Sunday 27 November 2016

On Blu-ray - NZ's finest - Taika Waititi's HUNT FOR THE WILDERPEOPLE and Geoff Murphy's UTU (Redux edition)

As Hacksaw Ridge sinks slowly into a box office of maybe $7-8 million, it's clear now that we can name a winner of the award for the most popular film from this neck of the woods in 2016, to whit Taika Waititi's Hunt for the Wilderpeople, a supersmart little film from New Zealand which grossed over $10 million. It's probably also the best film from anywhere near here. Not that anybody official or in charge of anything from round here is recognising this in any way. Possibly embarrassment might be coming into it somewhere.

A look at the Blu-ray disc of Wilderpeople purchased in shaky Wellington a week or so ago leads to a number of conclusions that make you think a bit so here's what I thought right off the cuff. Let me tell you first however that having watched the film only a few months ago I thought I would watch it with the commentary track on. I have never managed this all the way through before whether it be commentary by the film-makers or by the esteemed critics who do this sort of thing for  a living. (No offence folks especially to all the Film Alert contributors and correspondents who do this sort of thing for no doubt wildly bountiful recompense, but usually something sets me off and I switch it back over.) Oops. Where did that come from.

But...the commentary track is an ill-considered and rather banal and self-congratulatory mess, clearly done on the hop without much preparation or any 'production' that might seem to get the talk headed towards things of far greater interest than occurs here. Disappointing on that level alone.

When I mean 'production' I mean things like cueing up a point and then allowing the film itself, including its dialogue, to kick back in where appropriate. As it is, you can't hear anything except the voices on the commentary track. So...I'm reminded of the uncouth lout who yelled out from the balcony of the State Theatre in Sydney during a long ago SFF when the actor Keith Carradine was rabbiting on under the influence of something that affected his normal clipped delivery. "Listen mate, while you're wanking away down there we could be watching a movie.' Or some such. ...

So.. I'm afraid when a dinner break arrived I gave it up. I'll watch the film again when the memory of it retreats  and I want to remember its virtues - its steely humanity, the great sense of humour especially among all the supporting cast of coppers and backwoodsmen with no respect for authority.

Onto Geoff Murphy's 1983 Utu. The film was always quite a controversial movie in its home territory. Its quality and appeal to a broader international audience was recognised from the start with selection for Cannes way back then. Given the tiny output of NZ film in the day, it was immediately treated as something special. The story goes, according to expert observers and according to the info in the 8 minute short included among the extras, that once the film was finished the producers took it over and fiddled with it. Various versions were in circulation. No details are provided so you would need a hefty memory to recall just exactly what has been changed. But I am assured that the attached "Redux" title is well-justified.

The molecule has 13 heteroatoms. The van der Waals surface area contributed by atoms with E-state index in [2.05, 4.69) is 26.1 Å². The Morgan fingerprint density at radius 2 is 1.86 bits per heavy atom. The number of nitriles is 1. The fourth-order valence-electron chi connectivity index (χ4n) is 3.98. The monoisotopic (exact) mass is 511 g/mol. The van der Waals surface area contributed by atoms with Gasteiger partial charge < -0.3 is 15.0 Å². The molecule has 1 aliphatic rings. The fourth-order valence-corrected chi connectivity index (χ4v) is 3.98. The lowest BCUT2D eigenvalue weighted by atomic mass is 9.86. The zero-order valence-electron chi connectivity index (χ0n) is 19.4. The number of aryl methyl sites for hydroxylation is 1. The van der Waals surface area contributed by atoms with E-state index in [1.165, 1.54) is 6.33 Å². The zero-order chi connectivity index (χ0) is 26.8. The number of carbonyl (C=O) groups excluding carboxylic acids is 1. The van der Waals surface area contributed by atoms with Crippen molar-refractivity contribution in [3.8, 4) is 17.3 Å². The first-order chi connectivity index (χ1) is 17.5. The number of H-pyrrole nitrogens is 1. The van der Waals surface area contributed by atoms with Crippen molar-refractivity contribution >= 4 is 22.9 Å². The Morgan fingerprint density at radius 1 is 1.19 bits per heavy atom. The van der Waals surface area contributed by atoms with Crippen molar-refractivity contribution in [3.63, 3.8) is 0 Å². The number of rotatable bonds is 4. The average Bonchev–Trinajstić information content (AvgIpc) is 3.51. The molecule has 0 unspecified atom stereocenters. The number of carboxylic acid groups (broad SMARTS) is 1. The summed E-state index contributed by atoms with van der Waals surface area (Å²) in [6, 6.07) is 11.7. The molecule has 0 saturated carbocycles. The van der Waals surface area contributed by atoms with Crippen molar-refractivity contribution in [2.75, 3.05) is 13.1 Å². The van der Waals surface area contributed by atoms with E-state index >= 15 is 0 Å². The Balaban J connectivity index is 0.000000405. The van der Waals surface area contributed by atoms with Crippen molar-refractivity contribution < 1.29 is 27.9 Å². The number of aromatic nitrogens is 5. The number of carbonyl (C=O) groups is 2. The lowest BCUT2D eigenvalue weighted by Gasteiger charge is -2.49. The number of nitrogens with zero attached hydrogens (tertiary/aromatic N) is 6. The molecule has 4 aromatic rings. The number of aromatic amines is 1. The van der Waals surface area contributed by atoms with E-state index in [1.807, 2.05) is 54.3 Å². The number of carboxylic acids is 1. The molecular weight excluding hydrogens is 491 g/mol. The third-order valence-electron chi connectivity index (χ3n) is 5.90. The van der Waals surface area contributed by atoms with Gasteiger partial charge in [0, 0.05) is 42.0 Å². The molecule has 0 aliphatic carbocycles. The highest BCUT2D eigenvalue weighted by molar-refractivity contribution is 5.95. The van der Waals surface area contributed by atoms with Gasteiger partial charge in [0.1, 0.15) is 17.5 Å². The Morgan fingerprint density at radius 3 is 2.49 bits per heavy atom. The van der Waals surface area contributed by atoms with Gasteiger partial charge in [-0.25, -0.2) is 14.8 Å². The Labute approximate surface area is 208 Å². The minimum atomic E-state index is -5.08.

Utu Redux Poster and DVD cover
Way back in the early 80s, Murphy was the rising NZ star. His  Goodbye Pork Pie was a huge hit, a smart local comedy that has retained its status as a local treasure. He followed it with Utu and followed that with The Quiet Earth. Both were hits and attracted much international attention. What happened after that may well be explained better in Murphy's recently issued autobiography but from this distance it remains inscrutable. Three years after The Quiet Earth he wrote and directed Never Say Die,  an action movie starring Temuera Morrison which has sunk without trace. Then he went Stateside, beginning with a TV movie starring Tom Skeritt and Max Von Sydow and then getting jobs on genre movies some of which were big hits.

In Gaylene Preston's making of doco that comes as an extra on Utu Redux Murphy comes across as a charismatic but gentle figure on the set. He's in charge and he takes care of details with lots of ease. You get the impression the large crew of actors and technicians would go the extra yard for him. Preston focuses lots of close-ups of Murphy at work, so much so you actually wonder what if any chemistry existed between the two film-makers at least while the rigours of making Utu were being undergone! Oh well.

Finally, the Redux version with its remarkably restored images reminds you that the acting talent selected for the speaking parts was patchy in its technique. Clearly Murphy wanted to delineate the class differences between officers and men and between Maori and Pakeha but the actors called on to do the first especially don't get to convince you. Maybe hard work with a dialogue coach wasn't a production priority but it's the one thing that distracts from the rigorous authenticity that is otherwise achieved, most especially in the representation of quotidian life in the Maori settlements and in the methods by which the Maori flee from their would-be conquerors. That remains extremely impressive.

The NZ Blu-ray has apparently sold lots of copies. My copy, acquired from Wellington's wondrous mostly rental store Aro St Video, was one of a pile the store held in the expectation of serious sales.

A New Zealand website has this information. There are two Blu-ray offerings - 2-disc ($39.95nz) and a signed, very limited edition, 3-disc set ($39.95nz) with the same contents as the DVD sets but have a Blu-ray of the feature. All Utu Redux editions are Region Free with two audio options, DD 2.0 and DD 5.1 Surround, for both DVD and Blu-ray. Details and orders can be placed with Aro Video of Wellington 

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